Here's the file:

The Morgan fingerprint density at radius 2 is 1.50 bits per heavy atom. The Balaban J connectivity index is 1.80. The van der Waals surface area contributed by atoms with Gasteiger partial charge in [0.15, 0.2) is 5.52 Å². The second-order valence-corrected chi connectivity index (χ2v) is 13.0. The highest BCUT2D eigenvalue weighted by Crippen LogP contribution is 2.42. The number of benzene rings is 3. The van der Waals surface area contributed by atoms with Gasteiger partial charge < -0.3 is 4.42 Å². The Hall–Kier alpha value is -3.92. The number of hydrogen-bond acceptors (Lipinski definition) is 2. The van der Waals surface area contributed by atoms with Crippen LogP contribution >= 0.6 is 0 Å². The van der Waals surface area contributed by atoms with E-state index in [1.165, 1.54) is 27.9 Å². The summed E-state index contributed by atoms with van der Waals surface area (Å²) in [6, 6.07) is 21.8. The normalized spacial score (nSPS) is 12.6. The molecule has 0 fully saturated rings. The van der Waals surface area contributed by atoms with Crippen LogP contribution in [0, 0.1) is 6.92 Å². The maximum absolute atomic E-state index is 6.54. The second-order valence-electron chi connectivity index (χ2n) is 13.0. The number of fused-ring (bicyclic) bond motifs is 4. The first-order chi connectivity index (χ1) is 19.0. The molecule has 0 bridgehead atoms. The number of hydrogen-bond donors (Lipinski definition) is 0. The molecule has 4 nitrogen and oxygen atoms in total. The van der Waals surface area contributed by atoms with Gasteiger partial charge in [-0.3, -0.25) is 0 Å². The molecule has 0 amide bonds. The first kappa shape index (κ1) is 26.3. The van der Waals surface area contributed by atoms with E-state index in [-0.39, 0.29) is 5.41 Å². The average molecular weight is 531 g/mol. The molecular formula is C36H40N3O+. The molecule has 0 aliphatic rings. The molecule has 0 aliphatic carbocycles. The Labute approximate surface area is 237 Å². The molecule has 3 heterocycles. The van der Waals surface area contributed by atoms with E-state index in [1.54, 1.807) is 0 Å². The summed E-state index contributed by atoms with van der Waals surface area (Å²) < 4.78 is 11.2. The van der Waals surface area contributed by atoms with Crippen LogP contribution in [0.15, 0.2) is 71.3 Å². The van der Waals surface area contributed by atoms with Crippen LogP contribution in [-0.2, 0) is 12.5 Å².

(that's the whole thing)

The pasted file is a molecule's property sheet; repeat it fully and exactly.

The Morgan fingerprint density at radius 2 is 1.50 bits per heavy atom. The Balaban J connectivity index is 1.80. The van der Waals surface area contributed by atoms with Gasteiger partial charge in [0.15, 0.2) is 5.52 Å². The second-order valence-corrected chi connectivity index (χ2v) is 13.0. The highest BCUT2D eigenvalue weighted by Crippen LogP contribution is 2.42. The number of benzene rings is 3. The van der Waals surface area contributed by atoms with Gasteiger partial charge < -0.3 is 4.42 Å². The Hall–Kier alpha value is -3.92. The number of hydrogen-bond acceptors (Lipinski definition) is 2. The van der Waals surface area contributed by atoms with Crippen LogP contribution >= 0.6 is 0 Å². The van der Waals surface area contributed by atoms with E-state index in [1.165, 1.54) is 27.9 Å². The summed E-state index contributed by atoms with van der Waals surface area (Å²) in [6, 6.07) is 21.8. The normalized spacial score (nSPS) is 12.6. The molecule has 0 fully saturated rings. The van der Waals surface area contributed by atoms with Crippen LogP contribution in [0, 0.1) is 6.92 Å². The maximum absolute atomic E-state index is 6.54. The second-order valence-electron chi connectivity index (χ2n) is 13.0. The number of fused-ring (bicyclic) bond motifs is 4. The first-order chi connectivity index (χ1) is 19.0. The molecule has 0 bridgehead atoms. The number of hydrogen-bond donors (Lipinski definition) is 0. The molecule has 4 nitrogen and oxygen atoms in total. The van der Waals surface area contributed by atoms with Gasteiger partial charge in [-0.3, -0.25) is 0 Å². The molecule has 0 amide bonds. The first kappa shape index (κ1) is 26.3. The van der Waals surface area contributed by atoms with E-state index in [-0.39, 0.29) is 5.41 Å². The average molecular weight is 531 g/mol. The molecular formula is C36H40N3O+. The molecule has 0 aliphatic rings. The molecule has 0 aliphatic carbocycles. The Labute approximate surface area is 237 Å². The molecule has 3 heterocycles. The van der Waals surface area contributed by atoms with E-state index in [1.54, 1.807) is 0 Å². The summed E-state index contributed by atoms with van der Waals surface area (Å²) < 4.78 is 11.2. The van der Waals surface area contributed by atoms with Crippen LogP contribution in [0.15, 0.2) is 71.3 Å². The van der Waals surface area contributed by atoms with Crippen LogP contribution in [-0.2, 0) is 12.5 Å².